Should Russell Westbrook have been a starter for the All-Star game over Stephen Curry? Sure. Going on stats from the first half of this season — when Westbrook is averaging a triple double — Westbrook deserves the nod. But I have a hard time getting worked up over the fans choosing the two-time MVP to start the All-Star Game.
The real snubs are coming.
When it comes to choosing the All-Star Game reserves, the coaches are facing some tough choices. How many point guards in the East? Does Joel Embiid deserve to go? Kristaps Porzingis? Out West the questions shift to Mike Conley, Damian Lillard and others.
I talk about those tough choices and who I would pick in this latest PBT Extra.
The Bucks reportedly already planned for Greg Monroe to opt in after this season, a reasonable conclusion considering they tried to dump him in a trade all summer and found no takers.
But Monroe has quietly boosted his stock this season. Coming off Milwaukee’s bench, he’s still a skilled interior scorer. But he’s defending and rebounding better, using his quick hands to strip opponents and taking plenty of charges.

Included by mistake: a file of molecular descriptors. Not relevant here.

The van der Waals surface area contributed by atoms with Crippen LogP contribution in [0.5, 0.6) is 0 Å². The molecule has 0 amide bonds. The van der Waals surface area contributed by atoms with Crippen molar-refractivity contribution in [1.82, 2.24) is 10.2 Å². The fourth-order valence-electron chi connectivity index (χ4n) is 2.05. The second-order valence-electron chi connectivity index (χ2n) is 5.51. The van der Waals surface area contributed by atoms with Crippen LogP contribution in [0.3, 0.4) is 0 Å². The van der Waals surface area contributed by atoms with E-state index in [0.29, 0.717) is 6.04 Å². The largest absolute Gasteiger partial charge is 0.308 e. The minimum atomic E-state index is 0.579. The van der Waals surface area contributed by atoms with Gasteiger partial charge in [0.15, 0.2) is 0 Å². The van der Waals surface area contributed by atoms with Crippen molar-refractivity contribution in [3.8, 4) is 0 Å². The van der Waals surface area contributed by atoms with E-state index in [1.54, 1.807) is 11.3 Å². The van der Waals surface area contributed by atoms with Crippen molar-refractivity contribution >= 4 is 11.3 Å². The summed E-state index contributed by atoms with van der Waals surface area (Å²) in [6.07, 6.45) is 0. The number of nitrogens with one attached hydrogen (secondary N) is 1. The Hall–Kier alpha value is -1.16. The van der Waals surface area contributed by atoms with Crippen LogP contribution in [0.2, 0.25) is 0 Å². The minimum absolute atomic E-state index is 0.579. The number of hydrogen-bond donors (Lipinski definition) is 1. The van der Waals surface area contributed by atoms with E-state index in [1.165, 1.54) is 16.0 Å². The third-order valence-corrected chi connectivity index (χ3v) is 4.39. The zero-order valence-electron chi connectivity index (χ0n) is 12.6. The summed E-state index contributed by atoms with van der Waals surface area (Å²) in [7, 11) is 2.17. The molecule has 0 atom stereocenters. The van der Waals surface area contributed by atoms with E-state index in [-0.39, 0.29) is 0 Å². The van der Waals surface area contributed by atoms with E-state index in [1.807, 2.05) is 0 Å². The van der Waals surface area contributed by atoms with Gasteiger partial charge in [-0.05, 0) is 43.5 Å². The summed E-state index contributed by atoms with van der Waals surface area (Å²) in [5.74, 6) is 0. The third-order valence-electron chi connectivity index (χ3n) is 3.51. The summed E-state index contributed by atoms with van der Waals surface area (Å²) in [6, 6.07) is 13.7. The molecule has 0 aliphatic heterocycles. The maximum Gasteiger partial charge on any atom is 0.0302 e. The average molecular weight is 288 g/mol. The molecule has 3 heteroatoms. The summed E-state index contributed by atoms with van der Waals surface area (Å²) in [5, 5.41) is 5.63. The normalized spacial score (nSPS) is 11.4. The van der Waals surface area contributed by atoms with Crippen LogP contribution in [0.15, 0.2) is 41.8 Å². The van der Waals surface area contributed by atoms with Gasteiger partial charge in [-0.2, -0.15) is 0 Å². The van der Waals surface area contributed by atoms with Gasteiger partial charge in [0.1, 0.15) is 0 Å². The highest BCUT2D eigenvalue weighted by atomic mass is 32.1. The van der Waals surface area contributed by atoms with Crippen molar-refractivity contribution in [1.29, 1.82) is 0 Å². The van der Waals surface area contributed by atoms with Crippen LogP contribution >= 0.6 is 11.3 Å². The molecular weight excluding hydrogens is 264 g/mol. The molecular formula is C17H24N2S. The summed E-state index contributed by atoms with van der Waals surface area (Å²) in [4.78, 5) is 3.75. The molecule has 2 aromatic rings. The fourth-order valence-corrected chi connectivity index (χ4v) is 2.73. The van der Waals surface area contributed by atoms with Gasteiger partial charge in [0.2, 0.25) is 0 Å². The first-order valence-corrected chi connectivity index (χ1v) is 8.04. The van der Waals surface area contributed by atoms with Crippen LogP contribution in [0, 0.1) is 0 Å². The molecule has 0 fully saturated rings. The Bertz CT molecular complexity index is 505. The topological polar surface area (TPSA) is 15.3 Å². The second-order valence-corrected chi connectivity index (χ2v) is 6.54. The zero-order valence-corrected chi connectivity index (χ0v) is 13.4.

Could he even decline his $17,884,176 player option?
Monroe, via Charles F. Gardner of the Milwaukee Journal-Sentinel.
“I’m not thinking about anything like the off-season right now. There is a time and place for everything. If and when I have to make a decision, that time is not right now.”
The time might approach more quickly than Monroe expects. If the Bucks shop him again, potential trade partners will want to know Monroe’s intention. Some might prefer the flexibility created by him opting out, and others would like the certainty of having a productive player at a reasonable-enough cost next season. But all would want to know where they stand.
That said, it’s hardly a give Milwaukee moves Monroe. Though he has backed up John Henson and Miles Plumlee, Monroe (21.2 minutes per game) plays more than both. He’s a valuable contributor on a team jockeying for playoff position.
Most importantly, Monroe appears to complement Bucks franchise player Giannis Antetokounmpo well. Antetokounmpo scores more (23.5 to 26.3 points per 36 minutes) and more efficiently (59.0% to 65.7% true shooting percentage) from when he plays without Monroe to when he plays with Monroe, and Milwaukee’s offense improves accordingly (104.3 to 114.6 points per 100 possessions).